What does HMRC’s Making Tax Digital Scheme mean for you?
Making Tax Digital forms the main part of HMRC’s big plans to reform the UK tax system. The Making Tax Digital scheme was announced in March 2015 and since then, there have been various consultations and government debates on the topic.
This is the largest single change to the tax system for many years and unsurprisingly, we have received many questions about it. Therefore, we’ve written this blog post to shed more light upon how Making Tax Digital may affect you.
What is Making Tax Digital?
Making Tax Digital will eventually enable taxpayers to see all of their tax affairs in one place via the Internet. It will also enable HMRC to make better use of information that is provided by someone other than the customer or their agent. This includes banks, employers and more.
HMRC anticipates that this new system will vastly improve income tax compliance by reducing incorrect and late reporting. The Government has allocated a total of £1.3 billion to this project and they believe that it will increase tax revenue by £945 million by 2021.
Implementation of this scheme has already started. Every taxpayer and individual business owner has been provided with access to an online account that they can use to check their records and update their details with HMRC. The scheme is being piloted from April 2017 onwards.
How will Making Tax Digital Affect Individuals?
Making Tax Digital will affect individuals and businesses. Currently, the information that HMRC holds on individuals is held on 3 separate computer systems. This means that customers need to report information already held by HMRC on their Self Assessment tax return. This will soon cease to be the case, as the 3 systems will be joined up in order to provide each customer with only one account.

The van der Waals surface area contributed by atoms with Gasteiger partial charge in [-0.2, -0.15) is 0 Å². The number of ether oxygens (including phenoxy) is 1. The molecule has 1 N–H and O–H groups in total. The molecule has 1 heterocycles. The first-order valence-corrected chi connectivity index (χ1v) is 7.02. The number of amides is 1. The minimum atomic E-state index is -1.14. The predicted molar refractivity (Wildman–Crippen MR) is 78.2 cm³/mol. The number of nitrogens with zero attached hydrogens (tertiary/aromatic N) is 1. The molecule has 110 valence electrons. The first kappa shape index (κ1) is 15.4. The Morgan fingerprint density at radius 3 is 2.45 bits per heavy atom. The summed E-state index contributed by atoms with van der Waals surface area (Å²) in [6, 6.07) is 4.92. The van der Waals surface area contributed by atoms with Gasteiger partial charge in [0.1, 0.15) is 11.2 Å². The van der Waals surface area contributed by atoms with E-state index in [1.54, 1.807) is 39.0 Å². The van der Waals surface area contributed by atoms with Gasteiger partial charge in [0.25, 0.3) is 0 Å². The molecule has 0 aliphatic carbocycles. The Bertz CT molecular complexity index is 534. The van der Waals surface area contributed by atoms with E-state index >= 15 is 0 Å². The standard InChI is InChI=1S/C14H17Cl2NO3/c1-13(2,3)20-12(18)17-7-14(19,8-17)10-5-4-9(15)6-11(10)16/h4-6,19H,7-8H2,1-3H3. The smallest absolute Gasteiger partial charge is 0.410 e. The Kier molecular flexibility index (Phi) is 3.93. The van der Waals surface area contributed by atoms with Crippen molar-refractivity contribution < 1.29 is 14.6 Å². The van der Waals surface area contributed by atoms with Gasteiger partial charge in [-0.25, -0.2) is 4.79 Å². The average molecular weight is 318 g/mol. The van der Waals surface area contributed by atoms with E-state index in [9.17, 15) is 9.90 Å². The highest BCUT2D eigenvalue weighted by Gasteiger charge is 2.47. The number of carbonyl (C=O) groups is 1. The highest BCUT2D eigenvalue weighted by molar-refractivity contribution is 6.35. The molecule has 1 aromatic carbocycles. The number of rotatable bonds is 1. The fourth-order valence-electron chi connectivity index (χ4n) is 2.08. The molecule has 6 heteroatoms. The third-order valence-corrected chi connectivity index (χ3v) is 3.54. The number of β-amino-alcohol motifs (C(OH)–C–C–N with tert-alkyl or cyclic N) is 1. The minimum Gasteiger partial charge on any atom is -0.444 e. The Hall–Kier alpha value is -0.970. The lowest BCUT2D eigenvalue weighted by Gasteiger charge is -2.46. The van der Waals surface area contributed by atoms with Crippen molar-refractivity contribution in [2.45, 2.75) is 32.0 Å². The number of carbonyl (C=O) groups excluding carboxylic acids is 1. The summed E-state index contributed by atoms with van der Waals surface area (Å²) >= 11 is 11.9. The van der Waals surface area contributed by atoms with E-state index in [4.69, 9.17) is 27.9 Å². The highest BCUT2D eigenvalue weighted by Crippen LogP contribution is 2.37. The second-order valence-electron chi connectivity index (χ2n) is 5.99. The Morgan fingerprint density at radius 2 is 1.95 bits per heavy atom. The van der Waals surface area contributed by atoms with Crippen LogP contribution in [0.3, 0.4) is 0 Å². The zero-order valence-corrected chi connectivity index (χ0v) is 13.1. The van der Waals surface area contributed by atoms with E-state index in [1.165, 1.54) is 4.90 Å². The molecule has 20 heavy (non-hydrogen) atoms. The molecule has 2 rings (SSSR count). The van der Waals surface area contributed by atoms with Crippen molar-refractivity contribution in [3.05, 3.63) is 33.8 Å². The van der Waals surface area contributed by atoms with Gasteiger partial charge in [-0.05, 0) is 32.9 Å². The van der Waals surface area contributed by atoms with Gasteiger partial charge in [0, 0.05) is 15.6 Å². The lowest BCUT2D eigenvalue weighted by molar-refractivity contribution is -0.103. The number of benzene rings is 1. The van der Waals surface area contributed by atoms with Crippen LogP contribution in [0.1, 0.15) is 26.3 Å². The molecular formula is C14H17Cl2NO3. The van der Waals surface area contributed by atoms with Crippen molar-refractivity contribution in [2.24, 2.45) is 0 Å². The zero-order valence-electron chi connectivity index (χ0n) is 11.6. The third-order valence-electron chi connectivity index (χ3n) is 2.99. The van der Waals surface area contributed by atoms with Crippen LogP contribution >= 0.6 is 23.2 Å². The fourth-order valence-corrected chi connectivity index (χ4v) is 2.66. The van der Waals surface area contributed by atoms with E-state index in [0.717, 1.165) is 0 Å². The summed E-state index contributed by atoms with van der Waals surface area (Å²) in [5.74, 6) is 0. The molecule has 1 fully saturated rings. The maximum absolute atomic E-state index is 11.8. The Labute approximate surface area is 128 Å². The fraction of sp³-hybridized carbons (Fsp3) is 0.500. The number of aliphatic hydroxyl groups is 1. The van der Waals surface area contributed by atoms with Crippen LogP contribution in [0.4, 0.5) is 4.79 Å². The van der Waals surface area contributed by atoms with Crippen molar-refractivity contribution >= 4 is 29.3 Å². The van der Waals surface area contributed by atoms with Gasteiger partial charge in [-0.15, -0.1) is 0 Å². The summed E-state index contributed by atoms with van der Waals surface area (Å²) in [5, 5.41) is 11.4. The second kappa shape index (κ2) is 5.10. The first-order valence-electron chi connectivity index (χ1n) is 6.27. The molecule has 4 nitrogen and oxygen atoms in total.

This also means that individuals will be able to view all of their tax affairs and liabilities in one place; that HMRC will collect and process information in real time, so that payments do not build up; and you won’t have to wait until the end of the tax year to find out how much tax you need to pay.
HMRC tell us that this will eventually mean that over 10 million individual taxpayers will not need to provide a Self Assessment tax return.
How will making Tax Digital Affect Businesses?
Making Tax Digital will mean that the majority of landlords, small businesses and self-employed people will need to use a digital record keeping system linked with HMRC’s system and provide quarterly updates. It has been argued that the main benefit of this will be the ability to be aware of one’s tax obligations throughout the year. A customer could log on and find a complete picture of their business’ tax affairs at any time of day or night.
Of course, not all self-employed individuals or small businesses use digital bookkeeping software at present. Therefore, using this new approach is likely to be one of the key challenges of the scheme for the self-employed. Software providers are already engaging with HMRC to work out how they can design a system to meet these needs.
When will these changes take place?
Businesses, self-employed people and landlords will be required to start using the new digital service from:
Businesses, self-employed people and landlords with turnovers under £10,000 may be pleased to hear that they are exempt from these requirements! However, those in employment and also with a secondary income of more than £10,000 per year, from self-employment or property, will also be required to use the digital service.
What does this mean for the future?
There have been reports that HMRC are underprepared for this change, although it should be noted that this is often the case with any change of this magnitude.
Here at Whyfield, we think that it is likely that HMRC will adapt the Making Tax Digital scheme over time. Engaging with businesses and listening to feedback will be beneficial to all involved. There is bound to be a learning curve associated with implementing such large changes in legislation and technology.
HMRC recently mentioned that they plan to offer people the opportunity to pay their tax liabilities as soon as they report them. This is likely to help boost short-term cashflow to the Treasury, but experience tells us that not everyone will be keen to pay their tax bill in advance of the deadline and we can’t say we blame them!
This new system is likely to be the source of a lot more work in the short-term. This will impact upon individuals, businesses and accountants. However, we remain optimistic and hope that it will make tax reporting a little easier in the future. After all, there should be no Self Assessment tax return.
The Whyfield team have been hard at work to stay up to date on how Making Tax Digital will affect you. Please do feel free to get in touch if you have any questions about this new process. We are available on (01872) 267267.